Gelling Cells

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Science  21 Nov 2003:
Vol. 302, Issue 5649, pp. 1295
DOI: 10.1126/science.302.5649.1295a

Hydrogels, which consist of water-filled, highly cross-linked polymer networks, are under consideration as a means of drug or cell delivery. Usually, the polymer networks incorporate physical or chemical cross-links, and the cells are immobilized within this network. Lee et al. consider the case in which the cells themselves are one of the components cross-linked. They started with alginate, a biopolymer that does not appreciably adsorb proteins or cells, and attached a small number of arginine-glycine-aspartic acid (RGD) peptides. When cells were mixed with these modified polymers, a network formed due to the cell surface expression of RGD-binding integrins. The resulting gel was found to be shear-reversible, meaning that its viscosity decreased significantly when subjected to a shear flow, which disrupted the RGD-integrin interactions, yet the gel reformed within 10 min after shearing. Thus, it would potentially be feasible to inject the gel into a patient with a standard syringe for medical applications. — MSL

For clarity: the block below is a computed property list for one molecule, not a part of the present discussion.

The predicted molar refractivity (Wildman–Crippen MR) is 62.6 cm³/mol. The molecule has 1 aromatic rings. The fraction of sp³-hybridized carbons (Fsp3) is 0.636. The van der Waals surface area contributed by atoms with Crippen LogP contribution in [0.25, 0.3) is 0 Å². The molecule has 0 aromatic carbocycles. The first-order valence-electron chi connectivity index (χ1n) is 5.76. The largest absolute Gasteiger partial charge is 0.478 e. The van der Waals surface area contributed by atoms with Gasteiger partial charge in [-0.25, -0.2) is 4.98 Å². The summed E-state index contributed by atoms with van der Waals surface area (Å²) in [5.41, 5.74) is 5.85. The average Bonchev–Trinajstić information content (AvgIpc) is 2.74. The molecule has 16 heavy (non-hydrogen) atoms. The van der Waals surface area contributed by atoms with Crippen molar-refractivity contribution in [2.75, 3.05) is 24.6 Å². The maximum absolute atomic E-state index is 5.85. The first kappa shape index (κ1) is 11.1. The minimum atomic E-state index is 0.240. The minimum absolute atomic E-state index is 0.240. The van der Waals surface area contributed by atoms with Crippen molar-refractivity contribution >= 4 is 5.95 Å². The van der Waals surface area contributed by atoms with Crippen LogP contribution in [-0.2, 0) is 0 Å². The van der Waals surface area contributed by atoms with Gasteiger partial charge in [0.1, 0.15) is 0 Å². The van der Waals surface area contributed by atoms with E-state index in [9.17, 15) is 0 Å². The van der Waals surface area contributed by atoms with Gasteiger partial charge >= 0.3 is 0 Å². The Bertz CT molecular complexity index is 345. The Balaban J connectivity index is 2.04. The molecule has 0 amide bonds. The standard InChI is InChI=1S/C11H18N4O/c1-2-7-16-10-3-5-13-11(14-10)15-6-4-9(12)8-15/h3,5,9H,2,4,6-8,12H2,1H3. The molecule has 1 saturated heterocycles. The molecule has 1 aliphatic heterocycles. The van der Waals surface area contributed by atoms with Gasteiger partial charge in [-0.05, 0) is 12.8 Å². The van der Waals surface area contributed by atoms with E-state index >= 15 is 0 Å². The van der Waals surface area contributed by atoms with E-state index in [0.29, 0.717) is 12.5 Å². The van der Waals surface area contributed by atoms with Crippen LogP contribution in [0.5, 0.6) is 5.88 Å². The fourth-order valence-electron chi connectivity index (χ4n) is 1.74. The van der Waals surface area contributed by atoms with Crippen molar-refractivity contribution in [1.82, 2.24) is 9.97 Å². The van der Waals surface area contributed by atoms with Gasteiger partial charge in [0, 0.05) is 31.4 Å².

Adv. Mater. 15, 1829 (2003).

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